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For this Wednesday’s Change Your Character exercise, let’s look at exercise and doing it successfully. Specifically, someone exercising usually works with a trainer trying to trim their waist.

So let’s think about how we can apply a successful exerciser’s approach to trimming wastein a business setting. A successful exerciser:

  • Sets a realistic, aggressive goal
  • Works with a trainer to increase their knowledge, accountability, and results
  • Exercises regularly
  • Varies the workout to stay motivated
  • Pushes to achieve better performance all the time
  • Tracks and records their activity
  • Consumes less food
  • Monitors food intake by counting calories
  • Measures progress toward the goal

Next time you’re charged with reducing something at work (costs, unnecessary process, re-work, etc.) generate at least three potential new ideas for each of the steps above to help you improve your odds of successfully trimming fat.

Note #1 – Today’s post is dedicated to Jenn Oxler, my trainer for the past two years. With her help (and her repeated questions about my food intake), I’ve lost nearly 30 pounds and have gotten into the best physical shape of my life. Thanks Jenn!

Check out a compilation of “Change Your Character” creative thinking exercises and information on its use.  – Mike Brown

 

If you enjoyed this article, subscribe to the free Brainzooming blog email updates.

The Brainzooming Group helps make smart organizations more successful by rapidly expanding their strategic options and creating innovative plans they can efficiently implement. Email us at info@brainzooming.com or call us at 816-509-5320 to learn how we can help you enhance your strategy and implementation efforts.

Mike Brown

Founder of The Brainzooming Group, and an expert on strategy, creativity, and innovation. Mike is a frequent speaker on innovation, strategic thinking, and social media.

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Doing a creative development session several years ago, the ground rules were clear: every idea was valid and nothing people said could be wrong. A freeing experience, right? Not so for Becky. She didn’t participate that day, much to my surprise, since the session focused on developing themes for a customer conference, and she had extensive analogous trade show experience.

Becky approached me later saying she’d never been in a comparable meeting before and that it had been one of the most uncomfortable experiences in her business life. Startled, I asked her why. She told me at her previous company it wasn’t okay to suggest impractical ideas or ones outside the budget. Without more knowledge of our program, it was nearly impossible to contribute.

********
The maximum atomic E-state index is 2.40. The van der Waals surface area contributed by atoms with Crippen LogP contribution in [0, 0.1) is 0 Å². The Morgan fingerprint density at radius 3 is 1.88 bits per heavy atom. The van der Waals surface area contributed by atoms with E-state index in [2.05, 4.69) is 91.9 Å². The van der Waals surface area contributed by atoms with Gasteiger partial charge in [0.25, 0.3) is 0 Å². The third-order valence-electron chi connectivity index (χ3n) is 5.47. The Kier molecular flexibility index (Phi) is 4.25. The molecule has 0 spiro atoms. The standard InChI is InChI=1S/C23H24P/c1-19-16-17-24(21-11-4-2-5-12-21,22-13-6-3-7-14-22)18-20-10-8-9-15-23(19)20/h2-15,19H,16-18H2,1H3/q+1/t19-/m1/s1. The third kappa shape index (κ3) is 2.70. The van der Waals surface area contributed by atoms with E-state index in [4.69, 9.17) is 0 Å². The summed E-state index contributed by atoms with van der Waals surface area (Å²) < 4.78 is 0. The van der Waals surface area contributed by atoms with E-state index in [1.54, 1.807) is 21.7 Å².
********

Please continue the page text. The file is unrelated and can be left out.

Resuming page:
One idea at our session was having Lance Armstrong speak. Becky wondered whether we had enough budget. I told her it didn’t matter. By someone suggesting Lance Armstrong, the ideas could branch off to what he’d talk about, who else might cover the same topics, or how we could do team building as he had, among a variety of possibilities.

She also let me know at her old place, only people steeped in a program were allowed in planning discussions. And since she hadn’t seen our program, it was impossible to suggest ideas on the spot. In the future, she asked to get the topics in advance so she could think about ideas, write them out, and bring notes to the session. While I appreciated her diligence, in the time she’d need to write up 10 ideas, the group could generate 150 possibilities or more.

What a sad place Becky’s World (as I called it) must have been.

Think about it – do you live in Becky’s World? Do you and your business embrace new and apparently inexperienced perspectives because they effectively challenge the status quo? Or does your company actively force people to conform to a particular thought pattern or point of view.

Only you can decide. But if you find yourself in Becky’s World, take my advice. GET OUT NOW!!!

Mike Brown

Founder of The Brainzooming Group, and an expert on strategy, creativity, and innovation. Mike is a frequent speaker on innovation, strategic thinking, and social media.

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It’s surprising how many readers go right along with popular business books that report historical case studies as if it were always evident that they’d succeed. It’s easy to pick winners when “the game” is over. It’s much more difficult while the game is still going. Having been in big corporation most of my business life, it’s clear that things which look very calculated after the fact often depend on a variety of very fortunate, difficult to repeat circumstances, for success.